Comment 11 January 2017
Trump’s winding road
by Cees Bruggemans words 850
It started simple. We will give you tax cuts, better infrastructure, less regulation. For those craving it, there will be more trade protection & fewer Mexicans. Geopolitically, we will demand fairer treatment, as much from our European and Asian allies as from China.
But it never stays simple. Daily tweets ensure that the (growing) assault from special interests, questioning media and of course surviving Democrats offers ever more intensity. And the President-elect ever so willing to respond.
I experience different sensations about Trump policy talk, depending on when taking a medium term view, the long view, or the short term noise.
The medium term “strategic” view is devoid of chatter, and also doesn't take into consideration longer term sustainability. It assumes the airplane holds together, and will take-off, but with no sense of what happens thereafter.
The short-term daily focus is a totally different experience, creating an uneasy sense that this thing is hurtling towards a brick wall.
Three levels, three sensations, three outcomes. Which is the real one?
The most comfortable one is the broad-brush strategic view, with not too much focus on detail. We are going to cut taxes, increase infrastructure spending, change the welfare function, deregulate in line with common sense.
The equity markets have responded positively to the implied faster growth and higher earnings, the bond market notices the switch in emphasis from monetary to fiscal, and has raised bond rates (and expectations for the entire yield curve), and the Dollar is stronger. The good ship America is holding to a new course.
Strangely, nothing is as yet firm about these policy shifts. Not about how low corporate taxes will be cut (really 15%?), how global earnings will be treated (will it really trigger a repatriation of capital tsunami?), how much new infrastructure will be committed, what will be deregulated (and how much?).
Markets haven't got the luxury of waiting. Instead, this gigantic bet that it will all be very big and wonderful, and thus discountable positive rather than fearful .
But a longer view sees something quite different. A fiscal deficit ballooning, a monetary policy and bond market rate hiking, a Dollar spike as capital favours the US, global capital flow disruption weighing heavily on fringe emerging markets.
All this before shifting to the favoured trade policy of America first, which also has geopolitical implications.
Trump appears successful in inducing some American companies to reconsider their foreign investments, particularly in Mexico. Especially the motor manufacturers, but also other industrial companies originally located in the American rust belt are in focus. It allows Trump to claim trophies and hold them high, for his voters to see. Doing just what he has promised.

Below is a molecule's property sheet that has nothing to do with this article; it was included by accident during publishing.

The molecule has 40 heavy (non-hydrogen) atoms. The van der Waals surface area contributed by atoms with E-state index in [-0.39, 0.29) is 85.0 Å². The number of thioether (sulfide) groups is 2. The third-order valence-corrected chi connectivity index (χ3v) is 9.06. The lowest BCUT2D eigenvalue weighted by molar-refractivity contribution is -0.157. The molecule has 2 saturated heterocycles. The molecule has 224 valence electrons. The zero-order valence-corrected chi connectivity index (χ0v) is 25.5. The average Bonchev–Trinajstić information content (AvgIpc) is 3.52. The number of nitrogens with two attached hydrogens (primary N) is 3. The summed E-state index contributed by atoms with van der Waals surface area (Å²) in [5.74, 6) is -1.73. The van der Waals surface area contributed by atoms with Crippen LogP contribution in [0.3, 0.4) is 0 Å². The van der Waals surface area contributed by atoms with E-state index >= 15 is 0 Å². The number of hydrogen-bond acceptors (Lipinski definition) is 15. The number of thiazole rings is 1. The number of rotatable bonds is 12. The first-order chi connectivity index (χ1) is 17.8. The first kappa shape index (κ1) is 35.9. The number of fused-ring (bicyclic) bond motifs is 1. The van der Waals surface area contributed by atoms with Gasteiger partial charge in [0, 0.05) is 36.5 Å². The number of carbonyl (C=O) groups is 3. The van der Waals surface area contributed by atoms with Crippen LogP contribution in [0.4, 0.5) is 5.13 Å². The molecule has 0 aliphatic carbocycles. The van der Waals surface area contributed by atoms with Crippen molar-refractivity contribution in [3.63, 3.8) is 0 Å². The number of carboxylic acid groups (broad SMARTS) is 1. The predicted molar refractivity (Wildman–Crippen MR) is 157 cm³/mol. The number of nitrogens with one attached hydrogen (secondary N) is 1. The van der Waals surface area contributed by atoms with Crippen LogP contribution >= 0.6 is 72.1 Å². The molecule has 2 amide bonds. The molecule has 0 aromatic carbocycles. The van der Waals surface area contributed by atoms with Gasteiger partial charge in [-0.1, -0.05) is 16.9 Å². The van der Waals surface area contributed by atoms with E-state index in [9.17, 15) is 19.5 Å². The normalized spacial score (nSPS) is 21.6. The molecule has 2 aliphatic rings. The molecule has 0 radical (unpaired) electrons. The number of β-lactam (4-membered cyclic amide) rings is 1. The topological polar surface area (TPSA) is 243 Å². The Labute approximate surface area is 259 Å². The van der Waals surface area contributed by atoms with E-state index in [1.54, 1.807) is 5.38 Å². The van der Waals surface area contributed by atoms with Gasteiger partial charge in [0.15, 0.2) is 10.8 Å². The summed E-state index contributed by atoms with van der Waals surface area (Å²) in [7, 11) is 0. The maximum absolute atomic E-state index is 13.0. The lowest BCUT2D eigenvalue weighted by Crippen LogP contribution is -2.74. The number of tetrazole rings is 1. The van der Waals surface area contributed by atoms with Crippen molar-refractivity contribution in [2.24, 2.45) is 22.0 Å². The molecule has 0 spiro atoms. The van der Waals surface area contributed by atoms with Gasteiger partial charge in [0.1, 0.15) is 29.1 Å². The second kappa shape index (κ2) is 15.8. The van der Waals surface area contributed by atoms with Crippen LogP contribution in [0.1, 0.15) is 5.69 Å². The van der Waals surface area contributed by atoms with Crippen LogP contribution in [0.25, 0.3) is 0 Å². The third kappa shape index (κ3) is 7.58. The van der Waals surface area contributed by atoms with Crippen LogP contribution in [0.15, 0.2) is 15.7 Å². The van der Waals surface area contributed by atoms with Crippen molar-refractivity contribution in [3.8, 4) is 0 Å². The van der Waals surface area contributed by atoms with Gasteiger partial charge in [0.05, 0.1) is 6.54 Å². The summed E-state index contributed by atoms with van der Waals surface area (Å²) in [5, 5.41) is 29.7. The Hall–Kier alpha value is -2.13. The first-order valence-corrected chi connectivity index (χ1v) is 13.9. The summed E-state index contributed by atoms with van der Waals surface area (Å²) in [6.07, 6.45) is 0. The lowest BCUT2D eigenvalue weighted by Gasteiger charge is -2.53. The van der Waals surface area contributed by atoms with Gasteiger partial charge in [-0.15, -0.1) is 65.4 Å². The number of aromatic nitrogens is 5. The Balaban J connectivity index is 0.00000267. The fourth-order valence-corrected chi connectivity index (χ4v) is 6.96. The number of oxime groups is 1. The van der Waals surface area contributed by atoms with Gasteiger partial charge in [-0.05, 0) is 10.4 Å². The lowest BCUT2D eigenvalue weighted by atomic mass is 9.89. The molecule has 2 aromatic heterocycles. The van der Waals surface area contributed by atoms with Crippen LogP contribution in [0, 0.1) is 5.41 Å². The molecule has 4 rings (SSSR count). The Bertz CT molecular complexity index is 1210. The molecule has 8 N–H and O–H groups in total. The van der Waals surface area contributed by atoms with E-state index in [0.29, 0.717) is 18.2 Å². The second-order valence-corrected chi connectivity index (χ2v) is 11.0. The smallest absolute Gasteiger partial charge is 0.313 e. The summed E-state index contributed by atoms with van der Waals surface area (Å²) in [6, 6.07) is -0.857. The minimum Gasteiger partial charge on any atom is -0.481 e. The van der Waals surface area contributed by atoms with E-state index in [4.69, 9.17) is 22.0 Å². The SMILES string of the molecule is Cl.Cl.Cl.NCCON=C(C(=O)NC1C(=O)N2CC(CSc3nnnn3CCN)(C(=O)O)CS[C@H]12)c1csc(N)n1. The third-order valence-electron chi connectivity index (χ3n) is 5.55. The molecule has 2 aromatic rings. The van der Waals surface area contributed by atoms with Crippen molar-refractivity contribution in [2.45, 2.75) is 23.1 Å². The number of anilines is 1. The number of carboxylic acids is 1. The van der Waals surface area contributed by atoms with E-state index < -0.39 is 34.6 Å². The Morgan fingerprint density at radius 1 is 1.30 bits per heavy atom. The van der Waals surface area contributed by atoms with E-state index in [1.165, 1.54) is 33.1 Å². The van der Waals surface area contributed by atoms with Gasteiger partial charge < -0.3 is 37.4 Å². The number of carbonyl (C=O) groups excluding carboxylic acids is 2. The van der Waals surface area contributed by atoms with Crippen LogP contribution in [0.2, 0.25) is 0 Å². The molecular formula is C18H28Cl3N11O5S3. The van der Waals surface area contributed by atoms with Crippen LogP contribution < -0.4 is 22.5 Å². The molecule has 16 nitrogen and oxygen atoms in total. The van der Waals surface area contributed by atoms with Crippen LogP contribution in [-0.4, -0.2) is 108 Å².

Meanwhile American foreign trade is more than a few foreign car factories. If import taxes are set to be imposed, there will be global ramifications, especially in China and Mexico, but also beyond.
American consumers would have to pay more for their imported consumption, China may find its trade balance and Yuan pressure worsening, global trade competitors might find it necessary to meet tit for tat, while currencies will do most of the reweighing.
The net outcome may be American-negative.
On a more deeper level, is the real challenge facing America macro in nature (give us more demand) or is it supply (give us more competitive ability, not through protection and a disruptive stronger Dollar, but through better and affordable education)?
So far, the airways have been full of the pleasant medium-term broad strokes, and the happy consequences flowing from them. But this happy picture is being eaten away from two sides, both the long view and the daily assault.
The questions raised longer term make the equity boom to date out as a mere sugar rush, while the bond market may ultimately not crack just as yet.
The more fascinating spectacle is the short view. The new administration is a week from inauguration and the noise levels are already getting painful. This is quite normal for any incoming administration, but what is on show now seems to be on a level of its own.
The new political appointees have to be approved by Congress, but this may not be the pushover it seemed not long ago. Thereafter, the policy proposals will start coming, and these may have as hard a time. What really will survive this year is as yet far from obvious.
What is unsettling is the personal nature of so many objections, from both sides. Everyone seems to be bathing in trivialities. Meanwhile the bigger ship sails on to meet its destiny shortly, as much domestically as geopolitically.
On one level this is creating an enormous excitement that something big is happening, with positive outcomes for years to come. On another level it is creating caution, even fear, that something truly disastrous is within striking distance.
But then the unknown always creates such sensations. In a manner of speaking, it feels like going to war. For some creating a deep sense of wonderment about what is going to change for the better. For others a deep dread as to where it may lead.
It won't be long now before reality will start to intrude with the first real battle scenes and their outcomes.
Bruggemans & Associates, Consulting Economists